Lesser Cornstalk Borer

Wayne N. Dixon - Forest Entomologist, Florida Divisions of Foresty and Plant Industry, Gainesville, FL.

Cordell C.E., Anderson R.L., Hoffard W.H., Landis T.D., Smith R.S. Jr., Toko H.V., 1989. Forest Nursery Pests. USDA Forest Service, Agriculture Handbook No. 680, 184 pp.

Hosts

The lesser cornstalk borer (Elasmopalpus lignosellus) affects seedlings of Arizona cypress, bald-cypress, black locust, dogwood, tupelo-gum, loblolly pine, redcedar, sand pine, slash pine, and sycamore.

Agricultural host plants (over 60 species) include beans, corn, millet, peas, sorghums, and soybeans.

Distribution

Complete girdling results in death of the seedling. Partially girdled seedlings usually recover. Mortality in Arizona cypress may be increased by infection of wounded seedlings by the fungus Dothiorella sp.

Diagnosis

Look for wounds caused by larval feeding below to just above ground-line (fig. 50-2). Bark may be completely or partially removed for 2 to several centimeters. Girdled seedlings remaining alive may have a gall-like swelling on the stem just above the girdle (fig. 50-3). Partial girdles on the stem are usually closed by callus formation (fig. 50-4). Severely damaged seedlings die and may remain upright or fall over.

The slender larvae of the lesser cornstalk borer are less than 2.5 cm in length. They are pale green and have brown banding or stripes (fig. 50-5). Silk tunnels, which protect inactive or disturbed larvae, can sometimes be seen radiating from feeding sites.

Larvae wriggle furiously when captured. They are, however, difficult to find. Moths are more readily observed than larvae and are often seen in short and erratic flight patterns just above the seedling tops. They are light- to dark-brownish gray and have a wingspan of approximately 2.5 cm (fig. 50-6).

Biology

The lesser cornstalk borer has two to four generations per year. By late summer, most life stages can be found.

Figure 50-1. - Distribution of the lesser cornstalk borer.

Figure 50-2. - Feeding wound made by larvae of lesser cornstalk borer.

Figure 50-3. - Gall-like swelling on seedling stem just above girdle made by larvae of lesser cornstalk borer.

Figure 50-4. - Callused feeding wound on seedling stem made by larvae of lesser cornstalk borer.

Figure 50-5. - Larva of lesser cornstalk borer.

Figure 50-6. - Adult of lesser cornstalk borer.

After emerging from the soil in late spring, moths mate, and female moths deposit eggs singly in the soil at the bases of host plants or on stems and lower leaves. Each female lays approximately 125 eggs. Eggs hatch within 1 week, and larvae mine lowermost branches or begin semisubterranean feeding on stems and roots. Larvae feed from 2 to 3 weeks. Pupation occurs in silk tunnels or soil litter and takes 2 to 3 weeks. Then new adults emerge, mate, and live about 10 days.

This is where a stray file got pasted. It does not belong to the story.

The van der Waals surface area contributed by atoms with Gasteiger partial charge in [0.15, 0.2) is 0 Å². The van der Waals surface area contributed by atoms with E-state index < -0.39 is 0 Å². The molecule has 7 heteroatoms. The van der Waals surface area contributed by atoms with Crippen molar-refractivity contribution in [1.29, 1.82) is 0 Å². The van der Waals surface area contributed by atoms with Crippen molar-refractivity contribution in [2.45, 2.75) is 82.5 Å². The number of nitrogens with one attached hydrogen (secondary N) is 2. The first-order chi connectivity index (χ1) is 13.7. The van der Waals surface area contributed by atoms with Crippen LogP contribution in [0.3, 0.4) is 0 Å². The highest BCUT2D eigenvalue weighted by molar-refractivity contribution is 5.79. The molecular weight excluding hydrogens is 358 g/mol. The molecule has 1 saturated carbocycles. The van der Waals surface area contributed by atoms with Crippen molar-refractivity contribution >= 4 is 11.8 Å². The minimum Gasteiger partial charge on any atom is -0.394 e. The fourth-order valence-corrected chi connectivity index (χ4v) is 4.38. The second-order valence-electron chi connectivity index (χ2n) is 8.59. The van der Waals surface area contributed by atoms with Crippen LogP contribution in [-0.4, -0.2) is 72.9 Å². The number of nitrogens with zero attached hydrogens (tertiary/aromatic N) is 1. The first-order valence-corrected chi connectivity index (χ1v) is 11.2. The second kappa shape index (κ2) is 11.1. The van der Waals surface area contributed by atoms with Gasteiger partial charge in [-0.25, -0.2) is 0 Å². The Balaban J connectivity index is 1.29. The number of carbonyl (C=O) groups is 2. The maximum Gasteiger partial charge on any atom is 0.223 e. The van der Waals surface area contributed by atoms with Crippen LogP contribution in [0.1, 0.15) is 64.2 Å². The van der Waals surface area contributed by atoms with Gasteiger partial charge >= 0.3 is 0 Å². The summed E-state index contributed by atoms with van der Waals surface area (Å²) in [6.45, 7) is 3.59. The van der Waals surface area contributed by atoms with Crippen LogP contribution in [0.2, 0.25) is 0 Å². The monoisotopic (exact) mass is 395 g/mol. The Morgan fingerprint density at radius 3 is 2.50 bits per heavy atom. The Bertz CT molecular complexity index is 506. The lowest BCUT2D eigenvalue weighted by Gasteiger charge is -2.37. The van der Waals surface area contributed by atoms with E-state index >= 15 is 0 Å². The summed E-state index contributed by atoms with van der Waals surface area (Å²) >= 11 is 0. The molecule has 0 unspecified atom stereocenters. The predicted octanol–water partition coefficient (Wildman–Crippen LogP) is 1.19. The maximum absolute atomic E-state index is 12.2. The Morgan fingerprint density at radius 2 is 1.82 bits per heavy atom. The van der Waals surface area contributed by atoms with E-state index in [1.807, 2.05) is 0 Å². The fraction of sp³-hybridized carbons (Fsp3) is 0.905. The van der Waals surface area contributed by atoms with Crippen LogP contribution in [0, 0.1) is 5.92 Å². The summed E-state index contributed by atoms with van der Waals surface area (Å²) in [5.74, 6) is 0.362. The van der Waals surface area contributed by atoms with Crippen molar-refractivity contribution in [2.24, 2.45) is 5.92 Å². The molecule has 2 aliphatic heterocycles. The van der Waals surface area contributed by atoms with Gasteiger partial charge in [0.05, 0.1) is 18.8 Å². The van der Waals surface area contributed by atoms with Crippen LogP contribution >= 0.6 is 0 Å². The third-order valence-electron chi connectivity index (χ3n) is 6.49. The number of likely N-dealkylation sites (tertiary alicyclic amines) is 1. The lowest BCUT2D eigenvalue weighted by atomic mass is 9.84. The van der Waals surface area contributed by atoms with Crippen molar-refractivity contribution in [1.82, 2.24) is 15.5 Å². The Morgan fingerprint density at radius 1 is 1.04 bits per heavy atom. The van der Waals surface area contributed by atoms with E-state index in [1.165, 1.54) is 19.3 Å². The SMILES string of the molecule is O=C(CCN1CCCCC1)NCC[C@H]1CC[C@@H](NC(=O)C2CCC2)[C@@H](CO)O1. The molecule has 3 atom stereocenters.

Larvae or pupae overwinter in the soil or soil litter.

Control

Cultural - Certain cover crops, sandy soils, and droughty weather encourage infestations in forest nurseries. Practice general sanitation measures, late fall plowing, and nonsusceptible cover crop rotation to reduce the incidence of lesser cornstalk borer.

Chemical - Apply a preventive insecticide. Granular insecticides like carbofuran, chlorpyrifos, diazinon, fensulfothion, or fonofos can be applied to the soil when the cover crop is planted. The insecticide used will depend on the cover crop. A remedial, supplementary treatment may also be required.

Apply an insecticide such as carbaryl or diazinon as a soil drench at the first sign of seedling damage. Additional applications may be needed because the silk tunnels of the larvae make it difficult to ensure that the insect has been adequately exposed to the insecticide.

Selected References

Davis, T.C.; Goggans. J.F.; Meier, R.J. 1974. Pest control problems encountered in seedling production of Arizona cypress in Alabama. Tree Planters' Notes. 25(2): 7-9.

Leuck. D.B. 1966. Biology of the lesser cornstalk borer in south Georgia. Journal of Economic Entomology. 59: 797-801.


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